🏡 Close to home: Arkansas and Utah recently passed parental consent laws for social media. At least 10 others are considering them.

3. U.S. lawmakers pass more pro-gun bills than safety measures

Data: Giffords Center, Axios research. Chart: Erin Davis/Axios Visuals

State legislators have passed more laws expanding gun access than gun-control measures in the year since the mass shooting in Uvalde, Texas, Axios' Russell Contreras and Erin Davis write from Giffords Center data.

  • Tomorrow marks one year since a gunman killed 19 students and two teachers in a fourth-grade classroom at Robb Elementary School.

🧮 By the numbers: More than 1,700 gun-related bills have been introduced in state legislatures since the Uvalde shooting. 93 were signed into law.

  • Of those, 56% expanded access to firearms — or benefited the firearms industry by, for example, allowing manufacturing in the state, or protecting manufacturers from liability suits, the Axios review found.
  • Arkansas passed seven such laws — the most of any state.
  • 44% of the bills passed restricted access to firearms or supported victims and potential victims in gun-related cases.

🔎 Between the lines: In 14 of the 17 states that only enacted bills loosening gun restrictions, Republicans control both chambers of the legislature and the governor's office.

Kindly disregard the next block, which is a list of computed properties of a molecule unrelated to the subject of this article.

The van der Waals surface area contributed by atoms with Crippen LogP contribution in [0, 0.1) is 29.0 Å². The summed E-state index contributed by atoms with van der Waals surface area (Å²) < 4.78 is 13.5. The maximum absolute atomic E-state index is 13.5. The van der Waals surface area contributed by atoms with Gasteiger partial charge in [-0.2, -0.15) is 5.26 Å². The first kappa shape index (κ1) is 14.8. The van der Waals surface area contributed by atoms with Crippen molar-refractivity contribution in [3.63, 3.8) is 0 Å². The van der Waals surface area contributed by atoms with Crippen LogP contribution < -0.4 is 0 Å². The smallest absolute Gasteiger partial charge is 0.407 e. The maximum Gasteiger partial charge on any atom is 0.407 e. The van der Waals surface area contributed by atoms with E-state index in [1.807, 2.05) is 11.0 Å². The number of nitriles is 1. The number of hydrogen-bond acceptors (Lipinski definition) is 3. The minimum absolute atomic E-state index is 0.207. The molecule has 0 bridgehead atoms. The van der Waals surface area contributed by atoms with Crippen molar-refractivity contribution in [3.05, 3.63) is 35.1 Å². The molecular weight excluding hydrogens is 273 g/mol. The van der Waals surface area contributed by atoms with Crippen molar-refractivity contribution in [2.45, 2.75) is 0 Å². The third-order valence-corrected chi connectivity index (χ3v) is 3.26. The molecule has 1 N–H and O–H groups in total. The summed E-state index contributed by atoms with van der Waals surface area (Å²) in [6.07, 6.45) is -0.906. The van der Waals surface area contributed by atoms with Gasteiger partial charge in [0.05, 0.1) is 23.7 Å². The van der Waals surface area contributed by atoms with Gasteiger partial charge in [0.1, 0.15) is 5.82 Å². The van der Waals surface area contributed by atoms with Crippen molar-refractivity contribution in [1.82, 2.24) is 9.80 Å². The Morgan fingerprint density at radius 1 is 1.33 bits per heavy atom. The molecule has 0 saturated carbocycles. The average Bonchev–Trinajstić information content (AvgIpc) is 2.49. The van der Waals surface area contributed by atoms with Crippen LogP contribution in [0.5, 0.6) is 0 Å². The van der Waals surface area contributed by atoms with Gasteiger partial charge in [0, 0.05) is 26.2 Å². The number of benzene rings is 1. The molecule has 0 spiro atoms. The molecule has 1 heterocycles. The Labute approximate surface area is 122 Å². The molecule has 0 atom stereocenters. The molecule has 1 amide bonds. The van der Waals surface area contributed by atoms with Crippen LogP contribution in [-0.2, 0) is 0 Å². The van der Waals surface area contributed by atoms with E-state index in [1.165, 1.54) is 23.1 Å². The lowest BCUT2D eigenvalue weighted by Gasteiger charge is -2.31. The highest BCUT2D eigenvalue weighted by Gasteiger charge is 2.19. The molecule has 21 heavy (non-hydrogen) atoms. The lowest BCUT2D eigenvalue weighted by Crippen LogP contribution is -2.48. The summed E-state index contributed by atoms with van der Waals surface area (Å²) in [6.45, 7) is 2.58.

• The other three states — Kansas, Kentucky and North Carolina — have GOP-controlled legislatures but Democratic governors.

🔬 Zoom in: The Axios review found that some bills aimed at protecting gun access that passed were so-called "financial privacy" bills.

  • Those measures made it harder to track gun sales by barring merchants from using gun-specific codes in credit card billing.
  • Other successful bills from highly rated-NRA legislators prevented government entities from patronizing businesses that boycott the firearms industry.
  • Some bills made state government funds divest of any ESG funds.

In a rare move, Republicans and Democrats came together in New Mexico recently with a measure that made it a felony to purchase a firearm for someone who is prohibited from possessing one. Gov. Michelle Lujan Grisham (D) signed the measure last month.

4. 🗳️ '24 watch — Scoop: Youngkin reconsiders

Virginia Gov. Glenn Youngkin at the Ronald Reagan Presidential Library in Simi Valley, Calif., on May 1. Photo: David McNew/Getty Images

As Axios' Juliegrace Brufke and I alerted you last night, Virginia Gov. Glenn Youngkin is reconsidering a bid for the 2024 GOP presidential nomination, after earlier taking himself out of the race.

  • Why it matters: Youngkin, 56 — who beat former Virginia Gov. Terry McAuliffe (D) for the Old Dominion governor’s mansion in 2021 — is a leading potential future face of the Republican Party. He’s Christian and conservative — but not as Trumpy as many of the GOP’s current stars.

What's happening: Youngkin told Richmond reporters in April that he was focused on this fall’s Virginia legislative races. But that has changed amid a rocky few months for Florida Gov. Ron DeSantis (R), who is expected to announce his presidential candidacy tomorrow.

  • Some powerful GOP donors, who won't support Trump but are beginning to be concerned about DeSantis, are encouraging Youngkin to jump into the 2024 field.